Doing a difficult job, makes one forthright and dutiful. Both things to be admired. The guys that clear the roads of snow, the hospital workers, hell...even the trash collectors, all do a difficult job under less than enjoyable conditions. Sometimes they do notable things that better the lives...if not save them...of those the serve. But heroes? Sorry kids...I don't see it and i will not accept that. Not everyone will be successful, not everyone is brilliant, not everyone is heroic...and the clincher to trigger everyone...not everyone is equal. Once all that is accepted, the west will return to where it should be from its current path.
    Gabriel Suarez

    Turning Lambs into Lions Since 1995

    Suarez International USA Headquarters

  8. #28
    Join Date
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    Being a good person does not make you a hero. It takes more.

    -- ML

  9. #29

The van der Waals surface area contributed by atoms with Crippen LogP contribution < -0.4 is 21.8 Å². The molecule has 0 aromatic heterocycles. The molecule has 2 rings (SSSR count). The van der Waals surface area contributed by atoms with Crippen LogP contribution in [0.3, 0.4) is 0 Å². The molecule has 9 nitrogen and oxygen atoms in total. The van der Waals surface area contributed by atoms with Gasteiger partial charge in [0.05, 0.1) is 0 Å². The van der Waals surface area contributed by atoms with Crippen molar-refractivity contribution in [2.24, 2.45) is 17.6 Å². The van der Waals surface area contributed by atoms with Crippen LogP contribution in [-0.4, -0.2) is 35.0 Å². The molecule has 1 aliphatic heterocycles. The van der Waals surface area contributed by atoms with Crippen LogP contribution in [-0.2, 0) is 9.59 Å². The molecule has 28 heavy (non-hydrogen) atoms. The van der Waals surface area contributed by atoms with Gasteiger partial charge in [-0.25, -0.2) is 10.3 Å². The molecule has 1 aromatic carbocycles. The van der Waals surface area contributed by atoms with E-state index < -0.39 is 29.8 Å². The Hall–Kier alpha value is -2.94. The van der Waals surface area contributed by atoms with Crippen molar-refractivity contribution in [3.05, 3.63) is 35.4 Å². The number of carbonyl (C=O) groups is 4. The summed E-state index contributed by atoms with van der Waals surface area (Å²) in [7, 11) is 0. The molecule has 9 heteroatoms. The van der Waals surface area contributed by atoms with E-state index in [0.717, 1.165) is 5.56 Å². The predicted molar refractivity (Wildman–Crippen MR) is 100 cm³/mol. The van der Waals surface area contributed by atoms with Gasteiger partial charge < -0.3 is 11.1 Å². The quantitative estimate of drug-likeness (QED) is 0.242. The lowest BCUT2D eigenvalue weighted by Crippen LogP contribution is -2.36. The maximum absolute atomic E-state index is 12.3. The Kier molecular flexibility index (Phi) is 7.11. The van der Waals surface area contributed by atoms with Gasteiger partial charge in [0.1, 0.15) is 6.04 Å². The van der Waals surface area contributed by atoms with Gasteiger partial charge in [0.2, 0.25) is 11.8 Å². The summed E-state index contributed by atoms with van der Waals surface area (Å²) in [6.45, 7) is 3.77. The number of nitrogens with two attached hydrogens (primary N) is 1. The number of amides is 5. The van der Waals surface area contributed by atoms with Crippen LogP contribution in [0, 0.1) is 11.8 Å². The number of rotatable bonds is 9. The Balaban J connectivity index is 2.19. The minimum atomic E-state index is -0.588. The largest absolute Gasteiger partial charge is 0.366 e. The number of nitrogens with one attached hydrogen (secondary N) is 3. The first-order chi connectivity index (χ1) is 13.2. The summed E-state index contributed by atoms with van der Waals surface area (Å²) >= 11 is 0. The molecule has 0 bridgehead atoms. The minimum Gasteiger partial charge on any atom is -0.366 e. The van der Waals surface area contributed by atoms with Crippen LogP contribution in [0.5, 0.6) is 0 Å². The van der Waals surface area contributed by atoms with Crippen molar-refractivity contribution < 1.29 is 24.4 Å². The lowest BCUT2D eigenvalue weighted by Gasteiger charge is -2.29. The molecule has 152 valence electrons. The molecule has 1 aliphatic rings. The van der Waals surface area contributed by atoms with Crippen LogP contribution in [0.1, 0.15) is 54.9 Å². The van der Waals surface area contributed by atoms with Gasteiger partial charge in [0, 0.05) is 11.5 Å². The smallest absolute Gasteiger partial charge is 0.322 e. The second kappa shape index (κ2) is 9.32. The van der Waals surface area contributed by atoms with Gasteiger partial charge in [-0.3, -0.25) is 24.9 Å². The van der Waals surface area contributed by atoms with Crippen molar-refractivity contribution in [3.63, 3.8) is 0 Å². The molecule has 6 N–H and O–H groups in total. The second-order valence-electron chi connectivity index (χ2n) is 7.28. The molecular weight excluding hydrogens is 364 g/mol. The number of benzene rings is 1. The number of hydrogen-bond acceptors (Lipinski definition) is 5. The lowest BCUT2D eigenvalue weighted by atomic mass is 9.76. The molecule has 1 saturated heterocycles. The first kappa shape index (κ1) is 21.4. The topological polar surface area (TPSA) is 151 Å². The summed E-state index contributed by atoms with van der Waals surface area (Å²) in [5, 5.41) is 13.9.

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    Sep 2011
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    Minnesota
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    Depends on the Karen.
    I've met a few who would be all too happy to kill someone that dares to disagree with them. Yet be appalled that anyone would even suggest defending themselves with deadly force.

  10. #30
    Join Date
    Nov 2008
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    Quote Originally Posted by BillyOblivion View Post
    But they showed up in the face of risk (or at least perceived risk) and did their jobs. Can't ask for more than that.
    I think we're getting into the difference between the honest-to-Horatius Heroes and the stout-hearted men in the phalanx. Heroes are, by definition, rare. They do exceptional feats under conditions of exceptional risk. The line troops - they are more commonplace. But also worthy of respect and honor, for they are the men who carry the day.

    Modern society has lost track of the distinction between Heroic, Honorable, and Craven.